As soon as the ethanol in an alcoholic beverage is absorbed into the blood, it finds its way to the brain and other organs, and begins its work as a depressant: compromising nerve cells' ability to transmit electrical pulses. There are nerve cells all throughout the body. Many are used to register senses -- nerve cells in the skin, on the tongue, in the eye, in the ear, and in the nose are the means by which we sense the world around us. Many more nerves are used to control muscles. The spinal cord is a center for nerves, the highway connecting the nerves for muscle control and senses, and the most important part of the human body, the brain. The brain is home to most of the nerves in your body. Here, through an as-of-yet undiscovered process, a mass of billions of simple cells is able to do cognitive thinking, processing of information, controlling of the body, and high-level decision making, just as millions of transistors thrown onto a chip can display to you the page you are reading now.
In this section we will discuss the general effects of alcohol on the body using the BAC convention discussed in the last section. In the next section we will examine the precise effects which make driving under alcohol's influence so dangerous. Though all nerves are affected by alcohol, the region hardest hit is the brain. Only at relatively high BAC's does the ethanol start to actually suppress the nerves used to sense pain -- at this point it can be used as an anaesthetic.
Beyond the effect on the brain, there are a few interesting effects that alcohol has on other parts of the body that are worth looking at.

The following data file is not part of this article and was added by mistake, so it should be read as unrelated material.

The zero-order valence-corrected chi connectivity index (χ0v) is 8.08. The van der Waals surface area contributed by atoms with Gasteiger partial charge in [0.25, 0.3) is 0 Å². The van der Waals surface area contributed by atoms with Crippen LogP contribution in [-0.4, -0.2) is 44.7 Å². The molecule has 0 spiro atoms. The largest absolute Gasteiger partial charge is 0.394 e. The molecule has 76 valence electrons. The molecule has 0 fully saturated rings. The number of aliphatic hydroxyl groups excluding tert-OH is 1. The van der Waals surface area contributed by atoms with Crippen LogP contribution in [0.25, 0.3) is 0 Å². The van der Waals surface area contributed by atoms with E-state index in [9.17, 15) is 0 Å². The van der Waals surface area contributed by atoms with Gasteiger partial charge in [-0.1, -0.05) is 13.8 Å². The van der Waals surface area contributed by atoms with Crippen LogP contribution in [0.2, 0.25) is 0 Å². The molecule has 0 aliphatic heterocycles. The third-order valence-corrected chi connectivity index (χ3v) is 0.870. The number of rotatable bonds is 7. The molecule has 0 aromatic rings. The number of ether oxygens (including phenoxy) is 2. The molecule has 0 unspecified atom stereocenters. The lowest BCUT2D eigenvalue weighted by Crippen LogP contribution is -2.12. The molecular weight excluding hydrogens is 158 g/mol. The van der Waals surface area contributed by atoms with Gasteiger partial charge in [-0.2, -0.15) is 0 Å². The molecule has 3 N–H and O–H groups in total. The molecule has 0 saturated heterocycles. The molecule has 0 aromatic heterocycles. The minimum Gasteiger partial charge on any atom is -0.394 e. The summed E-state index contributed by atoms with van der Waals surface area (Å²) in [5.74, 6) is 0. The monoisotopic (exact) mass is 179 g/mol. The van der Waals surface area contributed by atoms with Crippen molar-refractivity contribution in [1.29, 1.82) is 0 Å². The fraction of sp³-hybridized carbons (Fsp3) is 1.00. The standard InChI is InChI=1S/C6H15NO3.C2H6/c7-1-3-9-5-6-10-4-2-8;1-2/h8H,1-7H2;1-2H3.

Energy use. Alcoholic beverages tend to be high in calories but low in nutrients. These calories are readily available as energy for the body. Therefore, the body tends to take the nutrients and energy in other foods in the stomach during alcohol consumption and store them in body tissues for later use, while using alcohol's calories to power the body. Thus, the "beer belly" is typically a result of the foods eaten while drinking rather than the alcohol itself.
Circulatory system. The heart and circulation are also affected by alcohol. At lower doses, the heart rate and blood pressure may experience a slight increase. However, at higher levels of intoxication, a decrease of heart rate and blood pressure occurs, and irregularities in heart rhythym are common. In addition, alcohol tends to dilate blood vessels near the skin's surface, producing a reddening and a sense of warmth. Despite the sense of warmth, though, drinking actually decreases body temperature and increases heat loss. So drinking to warm up is not a good idea. You could freeze to death.
Urinary tract. Drinking causes increased urination, but not just because of the fluids being ingested. Alcohol stimulates the pituitary gland to release a hormone which reduces the kidneys' water retention. This effect is present only for rising BACs.
Blood sugar. In the presence of alcohol, the pancreas secretes an excess of insulin. As a result, sugars in the blood are broken down too quickly and hypoglycemia (low blood sugar) can result. Hypoglycemia is characterized by low energy, increased anxiety, and other psychological effects.